Annually, Keystone Resort offers chairlift-assisted hiking experiences from June through September. ATV rentals, tours, and other activities may also be available at the top of the lift. Late in the season, gondola service may only be available Friday through Sunday, with additional trails and activities such as golf and tennis located at the base of the mountain.
Atop Grand Mesa, Powderhorn Mountain Resort offers one of the most secluded chairlift rides in the state. From the base, guests will ride the Flat Top Flyer lift over the trees to a scenic view with picnic tables and restrooms on top of the world’s largest flattop mountain.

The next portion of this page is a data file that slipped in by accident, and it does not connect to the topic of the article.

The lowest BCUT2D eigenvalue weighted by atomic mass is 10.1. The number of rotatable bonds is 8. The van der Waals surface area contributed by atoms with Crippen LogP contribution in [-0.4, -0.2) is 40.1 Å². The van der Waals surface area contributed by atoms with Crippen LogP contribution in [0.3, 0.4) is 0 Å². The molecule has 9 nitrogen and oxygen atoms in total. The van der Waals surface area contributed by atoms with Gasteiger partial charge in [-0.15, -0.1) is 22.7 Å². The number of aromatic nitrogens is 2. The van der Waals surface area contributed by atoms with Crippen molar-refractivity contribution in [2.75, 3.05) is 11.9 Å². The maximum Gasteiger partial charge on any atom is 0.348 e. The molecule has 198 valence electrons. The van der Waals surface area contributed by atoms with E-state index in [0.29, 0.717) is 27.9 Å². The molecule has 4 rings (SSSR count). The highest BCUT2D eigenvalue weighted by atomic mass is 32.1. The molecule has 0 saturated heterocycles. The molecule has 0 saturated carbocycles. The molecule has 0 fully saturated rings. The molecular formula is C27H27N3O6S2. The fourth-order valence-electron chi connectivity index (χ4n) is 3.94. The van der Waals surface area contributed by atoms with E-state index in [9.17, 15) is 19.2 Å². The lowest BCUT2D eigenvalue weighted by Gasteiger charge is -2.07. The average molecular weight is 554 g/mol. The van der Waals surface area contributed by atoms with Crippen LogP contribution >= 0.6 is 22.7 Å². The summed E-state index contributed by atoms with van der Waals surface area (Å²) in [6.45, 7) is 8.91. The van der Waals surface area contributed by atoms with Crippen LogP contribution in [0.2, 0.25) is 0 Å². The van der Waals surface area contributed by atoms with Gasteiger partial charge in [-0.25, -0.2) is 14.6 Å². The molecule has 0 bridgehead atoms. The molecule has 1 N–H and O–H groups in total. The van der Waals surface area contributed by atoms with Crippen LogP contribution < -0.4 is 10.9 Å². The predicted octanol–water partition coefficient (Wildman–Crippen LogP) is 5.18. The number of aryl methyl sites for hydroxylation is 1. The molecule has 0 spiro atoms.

From here, there are several ways to return to the main resort area via easy, intermediate, and difficult hiking routes. There are several other picnic areas along the way and the small resort is working to create additional hiking trails in the near future.
Outside of Durango, Purgatory Resort is a great place to hike in the San Juan Mountains with an extra boost from the summer lifts. Before a visit, hikers should familiarize themselves with the area and be sure to steer clear of mountain biking only trails.
From the top of Lift 4, hikers have an excellent opportunity for small or large loops on the backside of the mountain. To reach the base without getting back on the lift, hikers can take the World Champs XC trail, which may be difficult for visitors with mobility challenges.